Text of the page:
A Look At What Goes Into Treating Melasma

As described by the American Academy of Dermatology (AAD), melasma is a skin condition that presents itself in the form of discoloration or dark patches relative to a person's natural skin tone. Most often, these patches occur on the face of people who are pregnant or who take hormonal birth control pills. Sometimes, the melasma will go away after birth or once the form of birth control is stopped, but this isn't always the case.


Per Cleveland Clinic, melasma — unlike some other forms of skin discoloration, such as that caused by sun damage — is not harmful or a sign of, say, skin cancer. Because melasma can affect a person's appearance, though, it's understandable that those experiencing it might want to see a dermatologist about getting it treated. If you have melasma or are simply curious about what treating it involves, we've gathered the basics of what you need to know.

Melasma can't be cured forever with treatment

First, we need to break a little bit of bad news, as discussed by the AAD, even with dermatological treatment, melasma cannot be cured, and its appearance may lessen and then return over time. In spite of this, there are treatments that can reduce the discoloration from melasma. Cleveland Clinic mentions topical medications, such as tyrosinase inhibitors, as one potential treatment option. And the good news is, some of these can be used during pregnancy.


Esthetician Candace Marino told Byrdie, however, that those experiencing melasma can help address it, saying, "The number one priority for people experiencing melasma is to get a good SPF and be religious with it." Cleveland Clinic also stresses the importance of practicing sun safety and mentions other possible triggers for melasma, including LED light.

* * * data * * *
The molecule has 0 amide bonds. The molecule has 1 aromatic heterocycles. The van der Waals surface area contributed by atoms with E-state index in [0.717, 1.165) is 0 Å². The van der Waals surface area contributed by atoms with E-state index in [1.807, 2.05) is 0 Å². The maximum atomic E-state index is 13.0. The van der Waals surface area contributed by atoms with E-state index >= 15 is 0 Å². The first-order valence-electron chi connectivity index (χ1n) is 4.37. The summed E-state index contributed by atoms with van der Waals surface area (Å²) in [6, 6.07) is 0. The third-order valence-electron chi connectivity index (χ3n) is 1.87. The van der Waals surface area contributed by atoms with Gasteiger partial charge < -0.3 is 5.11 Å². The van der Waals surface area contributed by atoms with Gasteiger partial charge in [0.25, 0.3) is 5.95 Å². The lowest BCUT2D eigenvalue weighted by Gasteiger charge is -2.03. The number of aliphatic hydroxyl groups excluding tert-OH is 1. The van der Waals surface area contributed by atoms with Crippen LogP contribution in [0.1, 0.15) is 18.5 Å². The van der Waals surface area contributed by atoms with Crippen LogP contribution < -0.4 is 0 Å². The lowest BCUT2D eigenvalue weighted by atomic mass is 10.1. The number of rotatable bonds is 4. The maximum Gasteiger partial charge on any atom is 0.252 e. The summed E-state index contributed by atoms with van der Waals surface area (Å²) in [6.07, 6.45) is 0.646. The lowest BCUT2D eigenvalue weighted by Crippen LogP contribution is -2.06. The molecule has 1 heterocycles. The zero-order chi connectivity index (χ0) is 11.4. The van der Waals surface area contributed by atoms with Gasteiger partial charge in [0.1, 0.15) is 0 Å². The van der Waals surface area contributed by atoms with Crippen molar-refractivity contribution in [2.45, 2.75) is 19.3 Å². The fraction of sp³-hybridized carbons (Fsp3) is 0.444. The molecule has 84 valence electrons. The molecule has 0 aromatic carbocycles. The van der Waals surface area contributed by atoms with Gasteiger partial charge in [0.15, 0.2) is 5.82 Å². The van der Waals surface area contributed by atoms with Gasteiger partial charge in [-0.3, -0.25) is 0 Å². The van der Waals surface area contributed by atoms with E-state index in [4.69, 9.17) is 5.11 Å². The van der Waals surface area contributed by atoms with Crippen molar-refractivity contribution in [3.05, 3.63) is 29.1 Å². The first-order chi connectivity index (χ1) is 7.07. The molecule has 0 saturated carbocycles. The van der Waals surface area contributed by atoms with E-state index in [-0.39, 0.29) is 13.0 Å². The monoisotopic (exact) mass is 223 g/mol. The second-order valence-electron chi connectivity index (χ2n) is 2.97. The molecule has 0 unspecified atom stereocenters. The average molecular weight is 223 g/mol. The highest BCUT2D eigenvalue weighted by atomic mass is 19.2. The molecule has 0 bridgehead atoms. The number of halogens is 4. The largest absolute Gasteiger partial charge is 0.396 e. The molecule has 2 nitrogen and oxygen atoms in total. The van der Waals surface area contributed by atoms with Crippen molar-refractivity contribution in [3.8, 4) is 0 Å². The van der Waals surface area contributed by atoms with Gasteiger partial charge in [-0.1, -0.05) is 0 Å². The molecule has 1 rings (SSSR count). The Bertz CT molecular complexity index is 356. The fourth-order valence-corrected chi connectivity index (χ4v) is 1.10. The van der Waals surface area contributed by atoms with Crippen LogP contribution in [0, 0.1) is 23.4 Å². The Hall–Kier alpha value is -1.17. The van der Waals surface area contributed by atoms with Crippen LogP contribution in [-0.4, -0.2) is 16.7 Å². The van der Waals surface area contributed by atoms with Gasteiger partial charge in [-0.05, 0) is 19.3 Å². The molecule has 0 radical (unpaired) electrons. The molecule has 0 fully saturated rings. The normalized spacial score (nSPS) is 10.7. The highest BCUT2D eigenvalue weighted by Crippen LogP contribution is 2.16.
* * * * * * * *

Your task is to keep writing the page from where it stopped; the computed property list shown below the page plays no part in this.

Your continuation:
Additionally, the AAD reports that your treatment options for melasma may vary based on your skin tone, since some treatments for melasma can worsen it in those with darker skin.

The weather might affect the appearance of melasma

Even while using sun protection and other treatments, Cleveland Clinic notes that those with melasma might find that it darkens in appearance in the summer. In a blog post on melasma, Windsor Dermatology provides some other suggestions to those who wish to prevent their melasma from darkening during the summer months. Among the suggestions is to avoid skin irritation from skin care products and other sources, such as waxing, which could worsen the appearance of melasma.


Similar to the previous point, skin inflammation might also worsen melasma. Discussing skin inflammation and its effect on hyperpigmentation in general (rather than on melasma specifically), aesthetician Tiara Willis told Healthline, "To protect from inflammation, look for ingredients such as resveratrol, vitamin E, and Centella Asiatica [gotu kola]."

If you have melasma and find that it has worsened in appearance, discuss with your dermatologist if a different treatment option might be right for you.